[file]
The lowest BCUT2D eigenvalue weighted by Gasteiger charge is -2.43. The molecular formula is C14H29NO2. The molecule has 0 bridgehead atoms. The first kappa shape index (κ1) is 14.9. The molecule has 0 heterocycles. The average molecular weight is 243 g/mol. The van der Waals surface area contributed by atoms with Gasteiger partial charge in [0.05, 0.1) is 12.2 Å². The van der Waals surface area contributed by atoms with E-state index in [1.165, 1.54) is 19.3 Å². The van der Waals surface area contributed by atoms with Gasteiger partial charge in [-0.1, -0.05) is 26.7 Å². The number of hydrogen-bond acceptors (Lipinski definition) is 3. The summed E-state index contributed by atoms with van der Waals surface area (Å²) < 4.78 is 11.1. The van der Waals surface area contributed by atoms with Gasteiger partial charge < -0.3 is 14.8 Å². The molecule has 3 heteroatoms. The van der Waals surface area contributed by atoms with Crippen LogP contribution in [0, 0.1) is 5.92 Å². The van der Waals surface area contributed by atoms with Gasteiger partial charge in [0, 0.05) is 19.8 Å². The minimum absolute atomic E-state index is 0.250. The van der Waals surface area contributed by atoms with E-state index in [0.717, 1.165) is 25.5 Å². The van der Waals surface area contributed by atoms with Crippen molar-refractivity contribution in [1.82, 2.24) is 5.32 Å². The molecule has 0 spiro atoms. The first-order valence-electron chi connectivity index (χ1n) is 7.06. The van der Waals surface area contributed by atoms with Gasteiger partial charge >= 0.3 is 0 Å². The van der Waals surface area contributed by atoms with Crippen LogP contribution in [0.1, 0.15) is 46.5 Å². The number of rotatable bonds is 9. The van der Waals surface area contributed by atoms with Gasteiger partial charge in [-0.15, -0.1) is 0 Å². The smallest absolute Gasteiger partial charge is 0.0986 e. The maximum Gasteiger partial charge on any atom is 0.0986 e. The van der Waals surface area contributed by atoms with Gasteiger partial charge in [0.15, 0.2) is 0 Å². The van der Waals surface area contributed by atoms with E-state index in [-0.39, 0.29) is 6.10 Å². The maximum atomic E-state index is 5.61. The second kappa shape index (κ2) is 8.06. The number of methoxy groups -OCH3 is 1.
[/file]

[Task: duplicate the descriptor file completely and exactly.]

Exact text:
The lowest BCUT2D eigenvalue weighted by Gasteiger charge is -2.43. The molecular formula is C14H29NO2. The molecule has 0 bridgehead atoms. The first kappa shape index (κ1) is 14.9. The molecule has 0 heterocycles. The average molecular weight is 243 g/mol. The van der Waals surface area contributed by atoms with Gasteiger partial charge in [0.05, 0.1) is 12.2 Å². The van der Waals surface area contributed by atoms with E-state index in [1.165, 1.54) is 19.3 Å². The van der Waals surface area contributed by atoms with Gasteiger partial charge in [-0.1, -0.05) is 26.7 Å². The number of hydrogen-bond acceptors (Lipinski definition) is 3. The summed E-state index contributed by atoms with van der Waals surface area (Å²) < 4.78 is 11.1. The van der Waals surface area contributed by atoms with Gasteiger partial charge < -0.3 is 14.8 Å². The molecule has 3 heteroatoms. The van der Waals surface area contributed by atoms with Crippen LogP contribution in [0, 0.1) is 5.92 Å². The van der Waals surface area contributed by atoms with Gasteiger partial charge in [0, 0.05) is 19.8 Å². The minimum absolute atomic E-state index is 0.250. The van der Waals surface area contributed by atoms with E-state index in [0.717, 1.165) is 25.5 Å². The van der Waals surface area contributed by atoms with Crippen molar-refractivity contribution in [1.82, 2.24) is 5.32 Å². The molecule has 0 spiro atoms. The first-order valence-electron chi connectivity index (χ1n) is 7.06. The van der Waals surface area contributed by atoms with Gasteiger partial charge >= 0.3 is 0 Å². The van der Waals surface area contributed by atoms with Crippen LogP contribution in [0.1, 0.15) is 46.5 Å². The number of rotatable bonds is 9. The van der Waals surface area contributed by atoms with Gasteiger partial charge in [-0.15, -0.1) is 0 Å². The smallest absolute Gasteiger partial charge is 0.0986 e. The maximum Gasteiger partial charge on any atom is 0.0986 e. The van der Waals surface area contributed by atoms with Gasteiger partial charge in [0.15, 0.2) is 0 Å². The van der Waals surface area contributed by atoms with E-state index in [-0.39, 0.29) is 6.10 Å². The maximum atomic E-state index is 5.61. The second kappa shape index (κ2) is 8.06. The number of methoxy groups -OCH3 is 1.